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4.06  ·  Rating details ·  9,312 ratings  ·  1,524 reviews
Everyone thinks that Sophie is an orphan. True, there were no other recorded female survivors from the shipwreck which left baby Sophie floating in the English Channel in a cello case, but Sophie remembers seeing her mother wave for help. Her guardian tells her it is almost impossible that her mother is still alive, but that means still possible. You should never ignore a ...more
Paperback, 278 pages
Published March 7th 2013 by Faber Faber
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Rebecca lucy Sanchez This is one of the most beautiful books I have ever read...... I'm an adult!
This is one of the most beautiful books I have ever read...... I'm an adult!
Mary McDaniel That is not a question. It is a statement with a question mark at the end.

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Average rating 4.06  · 
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Emily May
4 1/2 stars. This is pretty close to five stars and I might change my mind yet. Just a beautiful, lyrical and magical book, even though there is no literal magic or fantasy elements.

karen pretty much nailed it when she said this was "classic-feeling". This whimsical historical tale has something timeless and wonderful about it - like all the best children's classics. The characters are so well-drawn and memorable, and the writing sparkles with a certain bittersweetness.

It's about a spunky, inte
May 25, 2013 rated it it was amazing
just a wonderful, magical, extraordinary book. the kind of classic-feeling book you can put in the hands of a little girl and feel confident that with it, she will grow into a wonderful, magical, extraordinary creature herself. it might work on boys, too, who knows? but right now i am speaking to the fathers i know with young daughters who are looking for that book that will leave an impression on them in a literary role-model kind of way: a strong and smart and brave little girl raised by an ec ...more
May 29, 2013 rated it it was amazing  ·  review of another edition
Recommended to Arah-Lynda by: Arah-Leah Hay
Take a look at that cover. It is the stuff of dreams and so is this story.

It was Charles that found Sophie.

On the morning of its first birthday, a baby was found floating in a cello case in the middle of the English Channel.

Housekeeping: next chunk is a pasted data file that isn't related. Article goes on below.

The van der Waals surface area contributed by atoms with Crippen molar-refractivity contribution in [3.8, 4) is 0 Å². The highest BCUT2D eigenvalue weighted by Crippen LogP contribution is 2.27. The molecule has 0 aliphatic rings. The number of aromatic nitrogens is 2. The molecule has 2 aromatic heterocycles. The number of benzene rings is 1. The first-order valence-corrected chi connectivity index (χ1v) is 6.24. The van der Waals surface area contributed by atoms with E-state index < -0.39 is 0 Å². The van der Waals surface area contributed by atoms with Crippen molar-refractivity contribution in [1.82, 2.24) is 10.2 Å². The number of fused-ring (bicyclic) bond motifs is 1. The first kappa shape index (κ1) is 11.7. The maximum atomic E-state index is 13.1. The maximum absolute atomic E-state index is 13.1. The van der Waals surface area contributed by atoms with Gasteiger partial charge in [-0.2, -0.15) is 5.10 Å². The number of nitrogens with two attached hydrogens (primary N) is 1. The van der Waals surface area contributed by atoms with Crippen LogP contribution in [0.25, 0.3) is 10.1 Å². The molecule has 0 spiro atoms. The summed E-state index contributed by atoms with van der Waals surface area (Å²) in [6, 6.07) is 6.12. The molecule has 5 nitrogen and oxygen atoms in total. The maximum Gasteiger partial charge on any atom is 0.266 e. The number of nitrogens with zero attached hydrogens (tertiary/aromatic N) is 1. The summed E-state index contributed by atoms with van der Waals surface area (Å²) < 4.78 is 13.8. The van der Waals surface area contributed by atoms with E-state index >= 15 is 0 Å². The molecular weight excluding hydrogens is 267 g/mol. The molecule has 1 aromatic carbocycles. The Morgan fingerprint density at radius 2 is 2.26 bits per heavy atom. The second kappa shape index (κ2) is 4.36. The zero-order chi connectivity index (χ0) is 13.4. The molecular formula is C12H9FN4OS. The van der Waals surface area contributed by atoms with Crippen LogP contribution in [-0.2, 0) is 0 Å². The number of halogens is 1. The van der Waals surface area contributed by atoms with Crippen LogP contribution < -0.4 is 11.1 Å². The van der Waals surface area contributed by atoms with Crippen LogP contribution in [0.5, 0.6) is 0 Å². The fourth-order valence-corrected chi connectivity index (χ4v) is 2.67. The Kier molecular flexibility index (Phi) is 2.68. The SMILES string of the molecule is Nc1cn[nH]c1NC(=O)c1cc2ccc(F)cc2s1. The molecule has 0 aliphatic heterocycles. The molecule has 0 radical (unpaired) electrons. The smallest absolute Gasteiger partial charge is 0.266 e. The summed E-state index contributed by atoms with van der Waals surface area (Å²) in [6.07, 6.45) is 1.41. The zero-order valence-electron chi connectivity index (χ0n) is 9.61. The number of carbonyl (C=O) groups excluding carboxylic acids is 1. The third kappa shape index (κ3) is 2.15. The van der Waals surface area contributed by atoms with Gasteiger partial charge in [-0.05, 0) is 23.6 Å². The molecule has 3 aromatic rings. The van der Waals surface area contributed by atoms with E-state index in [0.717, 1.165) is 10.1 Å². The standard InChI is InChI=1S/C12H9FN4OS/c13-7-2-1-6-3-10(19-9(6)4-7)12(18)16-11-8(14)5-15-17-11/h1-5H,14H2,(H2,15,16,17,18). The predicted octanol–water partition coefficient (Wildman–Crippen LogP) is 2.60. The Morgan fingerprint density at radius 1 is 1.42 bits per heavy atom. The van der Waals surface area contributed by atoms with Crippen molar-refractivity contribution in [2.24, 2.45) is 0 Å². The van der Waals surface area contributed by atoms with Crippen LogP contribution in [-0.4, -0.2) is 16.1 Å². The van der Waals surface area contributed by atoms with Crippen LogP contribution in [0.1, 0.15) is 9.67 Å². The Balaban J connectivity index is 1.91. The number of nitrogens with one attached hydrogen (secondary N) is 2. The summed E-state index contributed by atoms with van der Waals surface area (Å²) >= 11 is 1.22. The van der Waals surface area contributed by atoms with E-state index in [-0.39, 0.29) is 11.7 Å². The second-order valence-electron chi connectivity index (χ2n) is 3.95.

The baby was found wrapped for warmth in the musical score of a Beethoven symphony. It had drifted almost a mile from the ship, and was the last to be rescued. The man who lifted it into the rescue boat was a fellow passenger, and a scholar. It is a scholar’s job to notice t
Charming young adult book about an orphan girl, Sophie, who looks for her mother of whom she is convinced she is alive... in Paris, travelling over rooftops together with Charles her guardian and sort of 'stepfather' and a band of rooftop children... 3.4 maybe more. Will return for more!

A beautiful story about pursuing your dreams and never ignoring a 'possible'.
Everyone tells Sophie that she was orphaned in a shipwreck. But Sophie is convinced her mother also survived. When no one believes he
Algernon (Darth Anyan)
Oct 30, 2016 rated it really liked it  ·  review of another edition
Shelves: 2016

Short and sweet - an urban fairytale targeted at children that should be reviewed in the spirit it was written and not by grown-up standards.
The opening chapters remind me strongly of "The Storied Life of A J Fikry", but later developments turn original and distinctive, proof that Katherine Rundell is not simply writing fanfic about a bookish bachelor who tries to raise a young girl on his own, opposed by social services and keen on passing on his love for the written word.

I do, I'm afraid, und
Sep 24, 2013 rated it it was ok
Rooftoppers started out brilliantly; the first chapters were full of whimsy and a sense of randomness that I completely fell in love with. The beginning of the story, which chronicles how our heroine, Sophie, is found as a baby floating in the ocean in a cello case and adopted by the kind-hearted scholar, Charles, was a pure delight.